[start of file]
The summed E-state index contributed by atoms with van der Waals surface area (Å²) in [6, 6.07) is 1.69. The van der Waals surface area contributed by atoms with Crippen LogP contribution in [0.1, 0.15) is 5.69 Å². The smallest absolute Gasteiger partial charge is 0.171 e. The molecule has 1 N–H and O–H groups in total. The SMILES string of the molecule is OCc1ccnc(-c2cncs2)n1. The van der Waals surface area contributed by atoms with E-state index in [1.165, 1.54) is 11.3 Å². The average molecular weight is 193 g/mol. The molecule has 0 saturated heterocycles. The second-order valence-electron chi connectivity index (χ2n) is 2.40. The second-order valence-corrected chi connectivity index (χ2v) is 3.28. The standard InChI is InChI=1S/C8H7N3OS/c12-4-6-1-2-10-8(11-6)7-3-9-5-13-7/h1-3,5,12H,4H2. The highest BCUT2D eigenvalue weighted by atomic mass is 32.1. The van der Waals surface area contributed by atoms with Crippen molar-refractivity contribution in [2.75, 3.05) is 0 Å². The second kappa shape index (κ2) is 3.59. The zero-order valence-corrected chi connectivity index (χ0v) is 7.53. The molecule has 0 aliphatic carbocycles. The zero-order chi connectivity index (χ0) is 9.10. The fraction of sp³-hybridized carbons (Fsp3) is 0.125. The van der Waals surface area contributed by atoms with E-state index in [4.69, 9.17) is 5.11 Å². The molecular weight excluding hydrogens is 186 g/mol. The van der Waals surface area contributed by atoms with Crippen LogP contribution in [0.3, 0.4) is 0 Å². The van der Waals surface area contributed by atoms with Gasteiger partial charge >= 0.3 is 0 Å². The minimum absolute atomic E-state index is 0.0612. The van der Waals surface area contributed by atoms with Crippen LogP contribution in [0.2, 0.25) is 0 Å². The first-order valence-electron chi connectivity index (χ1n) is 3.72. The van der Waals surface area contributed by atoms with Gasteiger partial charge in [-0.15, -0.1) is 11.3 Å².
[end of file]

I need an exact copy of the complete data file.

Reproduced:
The summed E-state index contributed by atoms with van der Waals surface area (Å²) in [6, 6.07) is 1.69. The van der Waals surface area contributed by atoms with Crippen LogP contribution in [0.1, 0.15) is 5.69 Å². The smallest absolute Gasteiger partial charge is 0.171 e. The molecule has 1 N–H and O–H groups in total. The SMILES string of the molecule is OCc1ccnc(-c2cncs2)n1. The van der Waals surface area contributed by atoms with E-state index in [1.165, 1.54) is 11.3 Å². The average molecular weight is 193 g/mol. The molecule has 0 saturated heterocycles. The second-order valence-electron chi connectivity index (χ2n) is 2.40. The second-order valence-corrected chi connectivity index (χ2v) is 3.28. The standard InChI is InChI=1S/C8H7N3OS/c12-4-6-1-2-10-8(11-6)7-3-9-5-13-7/h1-3,5,12H,4H2. The highest BCUT2D eigenvalue weighted by atomic mass is 32.1. The van der Waals surface area contributed by atoms with Crippen molar-refractivity contribution in [2.75, 3.05) is 0 Å². The second kappa shape index (κ2) is 3.59. The zero-order valence-corrected chi connectivity index (χ0v) is 7.53. The molecule has 0 aliphatic carbocycles. The zero-order chi connectivity index (χ0) is 9.10. The fraction of sp³-hybridized carbons (Fsp3) is 0.125. The van der Waals surface area contributed by atoms with E-state index in [4.69, 9.17) is 5.11 Å². The molecular weight excluding hydrogens is 186 g/mol. The van der Waals surface area contributed by atoms with Crippen LogP contribution in [0.3, 0.4) is 0 Å². The van der Waals surface area contributed by atoms with Gasteiger partial charge >= 0.3 is 0 Å². The minimum absolute atomic E-state index is 0.0612. The van der Waals surface area contributed by atoms with Crippen LogP contribution in [0.2, 0.25) is 0 Å². The first-order valence-electron chi connectivity index (χ1n) is 3.72. The van der Waals surface area contributed by atoms with Gasteiger partial charge in [-0.15, -0.1) is 11.3 Å².